Terrain Park Etiquette

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A snowboarder does a trick on a feature in a terrain park

Freestyle terrain parks range in sizes and may include both natural terrain as well as man-made features, such as jumps, boxes, rails, half or quarter pipes and banks. It's fun. It's challenging. You get to experess yourself in your own unique way. In this article, we’ll provide you tips for your first time hitting the terrain park. Before hitting a freestyle terrain park, make sure you’re comfortable on your skis or snowboard and you can stay in control.

 

Follow the Rules

Read the signs at the terrain park entrance, which provide reminders on how to stay safe and share the area with others. Ski areas participate in a safety initiative for terrain parks called Park Smart that provides common sense guidelines for how to use the parks. The acronym stands for:

  • Start Small: Work your way up and build your skills.
  • Make a Plan for every feature you plan to use, every time.
  • Always Look before you drop.
  • Respect the features and other users.
  • Take It Easy: Know your limits. Ride within your ability.

 

Ride or Ski a Park Within Your Ability

Orange and black terrain park signage

Know your surroundings and where you’re headed. If it’s your first time, pay attention to the size of the park. Most freestyle terrain parks are labeled with an orange sign that tells you the size of the features, ranging from extra-small to extra-large. If you’re just starting out, aim for the smallest park available, which generally has introductory terrain and less difficult features. Work your way up to larger features.

 

Watch Others

You can learn a lot by watching others hit a rail or jump before trying it yourself. Where did they start? How many speed checks or turns did they make?

 

Check Out the Feature First

A snowboarder practices a tail press on the ground before trying it on a box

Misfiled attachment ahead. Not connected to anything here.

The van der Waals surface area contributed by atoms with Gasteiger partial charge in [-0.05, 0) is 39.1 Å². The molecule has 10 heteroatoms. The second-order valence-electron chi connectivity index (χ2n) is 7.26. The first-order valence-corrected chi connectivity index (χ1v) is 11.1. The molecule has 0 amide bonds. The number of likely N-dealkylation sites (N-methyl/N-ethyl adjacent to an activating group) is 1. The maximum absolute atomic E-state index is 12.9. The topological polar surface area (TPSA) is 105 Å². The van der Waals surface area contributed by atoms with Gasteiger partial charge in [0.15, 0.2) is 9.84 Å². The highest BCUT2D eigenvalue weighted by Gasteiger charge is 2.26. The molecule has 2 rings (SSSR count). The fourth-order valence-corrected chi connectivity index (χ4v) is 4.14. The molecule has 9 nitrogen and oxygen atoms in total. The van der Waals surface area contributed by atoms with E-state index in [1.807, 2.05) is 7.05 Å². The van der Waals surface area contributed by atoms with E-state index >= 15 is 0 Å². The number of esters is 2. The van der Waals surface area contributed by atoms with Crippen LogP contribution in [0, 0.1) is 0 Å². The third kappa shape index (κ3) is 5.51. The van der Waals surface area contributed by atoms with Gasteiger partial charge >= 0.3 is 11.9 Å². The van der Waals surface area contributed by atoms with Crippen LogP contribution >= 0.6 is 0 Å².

Ski or ride alongside the jump, box or rail to scope it out on a test lap before hitting it. Many terrain parks have an area or unofficial “lane” out of the travel path that’s specifically for people who aren’t hitting the features to watch.

 

Know Where to Start and Finish

Most features have a designated staging area where you start and land the trick.

 

Don’t Cut Across a Feature

Avoid cutting in front of takeoffs or across the bottoms of landings. You’ll likely ruin someone’s line, or worse: force someone to crash into you. 

 

Call Your Drops 

There’s usually an area at the top of a rail, jump or pipe where people line up. Scoot your way forward with the crowd. When it’s your turn, call out “dropping” or “dropping next” or simply put your hand up. Make sure to give the person in front of you enough room to clear the feature before dropping in. 

 

Wait Your Turn

Don’t be the one who snakes the line or interrupts another’s flow by cutting in the middle of a series of features.

 

Clear Landings Quickly

A snowboarder ollieing off a box

If you fall, try to get up and get out of the way as soon as you can. People dropping in behind you may not be able to see you or stop in time. If you see someone else fall, make an “X” in the air with your arms to signal that that feature is closed.

 

If You Don’t Know, Ask

It’s common and totally OK to ask someone in the park how a feature works. That’s part of the community. 

 

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Contributing Experts

Amy Gan

Amy is a PSIA-AASI national snowboard team member, and the lead snowboard trainer at Mount Snow Resort in southern Vermont. Amy spends her off season mountain biking as well as teaching mountain biking.